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Thread: End grain glue joints versus side grain

  1. #1
    Peter De Smidt's Avatar
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    End grain glue joints versus side grain

    Here's a video that might be interesting if you build wooden cameras. It compares three wood joints, side grain to side grain, end grain to side grain, and end grain to end grain.

    Yes, the results are surprising.

    https://www.youtube.com/watch?v=m7HxBa9WVis

    End grain joint don't fail because the capillaries of the wood starve the joint of glue. End grain joints fail because they are usually small surface area joints relative to the size of the piece of wood.
    “You often feel tired, not because you've done too much, but because you've done too little of what sparks a light in you.”
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    Re: End grain glue joints versus side grain

    Side to side is always best if not augmented in some other way. End to end should always be augmented by either creating finger joints (which, in effect, creates a side to side attachment), or reenforcing with metal angles and screws.

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    Ron (Netherlands)'s Avatar
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    Re: End grain glue joints versus side grain

    Quote Originally Posted by Peter De Smidt View Post
    Here's a video that might be interesting if you build wooden cameras. It compares three wood joints, side grain to side grain, end grain to side grain, and end grain to end grain.

    Yes, the results are surprising.

    https://www.youtube.com/watch?v=m7HxBa9WVis

    End grain joint don't fail because the capillaries of the wood starve the joint of glue. End grain joints fail because they are usually small surface area joints relative to the size of the piece of wood.
    thanks, the difference should be known by all beginning woodworkers :-) There are a lot of different wood joints to work with - in the old days dovetails were the standard, more in Europe than in the US where there was an early use of finger or box joints. Especially the cabinetmakers in and around London applied the finest type of joints in order to show their mastery....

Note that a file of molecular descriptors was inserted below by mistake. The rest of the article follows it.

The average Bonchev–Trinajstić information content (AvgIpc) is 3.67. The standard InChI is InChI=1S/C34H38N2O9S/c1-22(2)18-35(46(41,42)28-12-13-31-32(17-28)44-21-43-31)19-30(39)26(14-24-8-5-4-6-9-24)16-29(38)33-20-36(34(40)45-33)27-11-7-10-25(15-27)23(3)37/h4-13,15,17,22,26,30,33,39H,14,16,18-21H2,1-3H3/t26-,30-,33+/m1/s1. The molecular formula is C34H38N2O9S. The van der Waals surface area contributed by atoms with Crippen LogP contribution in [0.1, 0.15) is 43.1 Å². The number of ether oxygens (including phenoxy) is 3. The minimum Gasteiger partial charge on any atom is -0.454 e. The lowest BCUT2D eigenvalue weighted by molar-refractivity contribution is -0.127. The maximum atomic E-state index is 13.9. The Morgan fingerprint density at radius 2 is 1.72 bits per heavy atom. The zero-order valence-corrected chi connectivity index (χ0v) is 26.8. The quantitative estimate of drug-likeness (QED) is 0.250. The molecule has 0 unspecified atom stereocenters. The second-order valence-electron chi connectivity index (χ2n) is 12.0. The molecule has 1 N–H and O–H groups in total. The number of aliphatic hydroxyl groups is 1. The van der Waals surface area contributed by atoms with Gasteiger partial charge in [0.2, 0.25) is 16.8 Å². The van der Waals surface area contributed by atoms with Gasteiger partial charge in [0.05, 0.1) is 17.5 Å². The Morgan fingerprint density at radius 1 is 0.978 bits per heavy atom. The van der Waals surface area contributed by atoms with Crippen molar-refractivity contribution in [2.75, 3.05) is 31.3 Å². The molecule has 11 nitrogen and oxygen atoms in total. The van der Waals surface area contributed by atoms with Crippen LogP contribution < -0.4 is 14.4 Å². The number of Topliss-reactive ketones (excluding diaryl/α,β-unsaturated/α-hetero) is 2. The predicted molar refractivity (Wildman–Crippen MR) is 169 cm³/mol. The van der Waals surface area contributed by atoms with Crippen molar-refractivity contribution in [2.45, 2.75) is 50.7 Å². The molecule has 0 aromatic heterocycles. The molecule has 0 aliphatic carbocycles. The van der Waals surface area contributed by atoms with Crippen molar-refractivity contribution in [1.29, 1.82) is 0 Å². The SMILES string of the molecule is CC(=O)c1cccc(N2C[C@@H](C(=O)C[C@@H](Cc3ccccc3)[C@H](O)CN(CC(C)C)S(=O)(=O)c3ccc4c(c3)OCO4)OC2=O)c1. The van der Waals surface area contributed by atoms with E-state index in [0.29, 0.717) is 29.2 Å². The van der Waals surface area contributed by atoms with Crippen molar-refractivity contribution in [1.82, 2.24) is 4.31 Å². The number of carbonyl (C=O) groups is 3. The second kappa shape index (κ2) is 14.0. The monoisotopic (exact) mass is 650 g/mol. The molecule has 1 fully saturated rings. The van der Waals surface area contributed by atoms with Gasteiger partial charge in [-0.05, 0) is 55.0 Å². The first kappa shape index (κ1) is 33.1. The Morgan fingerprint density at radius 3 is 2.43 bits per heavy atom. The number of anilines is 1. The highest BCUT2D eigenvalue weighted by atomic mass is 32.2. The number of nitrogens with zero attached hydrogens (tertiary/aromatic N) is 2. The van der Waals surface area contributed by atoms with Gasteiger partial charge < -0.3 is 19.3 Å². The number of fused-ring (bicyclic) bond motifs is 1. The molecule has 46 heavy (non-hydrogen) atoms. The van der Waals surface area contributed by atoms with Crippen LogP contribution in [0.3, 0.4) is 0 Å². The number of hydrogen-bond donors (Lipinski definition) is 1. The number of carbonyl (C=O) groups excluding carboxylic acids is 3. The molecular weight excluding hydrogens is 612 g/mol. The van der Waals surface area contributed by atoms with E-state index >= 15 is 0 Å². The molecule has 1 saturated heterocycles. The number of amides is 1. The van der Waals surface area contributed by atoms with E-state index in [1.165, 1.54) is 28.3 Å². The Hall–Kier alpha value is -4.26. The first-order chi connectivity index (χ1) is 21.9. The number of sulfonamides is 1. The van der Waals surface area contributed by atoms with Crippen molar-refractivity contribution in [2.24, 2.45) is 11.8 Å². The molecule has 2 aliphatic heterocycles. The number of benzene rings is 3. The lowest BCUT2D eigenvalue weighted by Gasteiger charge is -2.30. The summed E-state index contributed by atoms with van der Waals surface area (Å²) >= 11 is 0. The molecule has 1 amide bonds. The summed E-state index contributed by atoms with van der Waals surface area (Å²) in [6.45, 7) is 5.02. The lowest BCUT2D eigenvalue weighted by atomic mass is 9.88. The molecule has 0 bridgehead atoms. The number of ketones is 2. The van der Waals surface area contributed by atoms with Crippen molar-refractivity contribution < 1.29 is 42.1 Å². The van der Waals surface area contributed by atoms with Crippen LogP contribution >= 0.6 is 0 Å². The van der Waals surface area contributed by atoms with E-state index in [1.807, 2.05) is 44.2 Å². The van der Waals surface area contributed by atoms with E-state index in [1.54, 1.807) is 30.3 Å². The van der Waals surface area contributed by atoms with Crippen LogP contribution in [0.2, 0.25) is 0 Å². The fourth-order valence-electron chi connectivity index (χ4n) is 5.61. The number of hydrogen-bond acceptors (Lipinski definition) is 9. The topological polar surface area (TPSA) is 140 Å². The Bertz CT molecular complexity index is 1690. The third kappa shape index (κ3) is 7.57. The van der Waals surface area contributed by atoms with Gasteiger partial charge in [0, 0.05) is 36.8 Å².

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    Peter De Smidt's Avatar
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    Re: End grain glue joints versus side grain

    Quote Originally Posted by John Layton View Post
    Side to side is always best if not augmented in some other way.
    That's not what the video shows.
    “You often feel tired, not because you've done too much, but because you've done too little of what sparks a light in you.”
    ― Alexander Den Heijer, Nothing You Don't Already Know

  5. #5
    (Shrek)
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    Re: End grain glue joints versus side grain

    Quote Originally Posted by Peter De Smidt View Post
    That's not what the video shows.
    If you're testing freshly cut blocks of wood, sure. The issue I have with end-to-end is that wood expands and shrinks differently, readily seen by looking at an end cut that has suffered shrinkage. Your end-to-end joint might have identical surface area to glue the day you glue it, but after going through a few wet and dry seasons, your joint might end up with only 30% of the surface area of a joint going with the grain.

  6. #6
    Drew Wiley
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    Re: End grain glue joints versus side grain

    Not so simple. Depends of both the specific cut and species of wood involved, whether its been properly cured or not, and the nature of the prep prior to the glue, and the kind of glue itself. But no serious small joint is made in either way, or with a more attractive mitre joint either, without some kind of supplementary reinforcement, be it a glued spline or mechanical fastener. There are also cosmetic decisions. Some woods like red oak have open pores, while more moisture resistant woods like white oak do not. Only the latter is used for wine barrels, for example.

    That web video starts with cheap ordinary pine and makes potentially misleading generalizations from that, not exactly a decent camera material. Then it goes into other types of wood, some potentially appropriate for a camera IF properly cut and cured. But no serious furniture or cabinetmaker would stick to just one category of glue, but tailor the type and application to the specific material involved. And any high-end cabinet shop I dealt with would eat that guy alive. He's not the real deal, but conspicuously more at the hobbyist end of the spectrum. Nothing wrong with that. But he's just way out of his league making these kinds of blanket assessments to begin with, and then claiming the glue manufacturers don't know what they're talking about.

    A lot has to do with the specific method of prep too. As the old saying goes, a little knowledge is dangerous, like in this case replacing "old myths" with new web-based myths. Did he even bother to note that rock strong, highly moisture-resistant solid maple countertops are mainly edge-glued? I did a big teak one a couple years ago. NO - I didn't use Titebond. There is actually a variety of Titebond products and they tend to be excellent; but none are intended for oily tropical woods (other than their so-so clone of hydroscopic Gorilla Glue). Glue is a whole topic unto itself; there is no silver bullet option. It all depends. Even the nature of the specific sandpaper you use counts. Wrong kind and nothing adheres properly. What works well for auto paint might be atrocious for woodworking. And I could mention entire home center brands of abrasives that are problematic due to stearate coatings.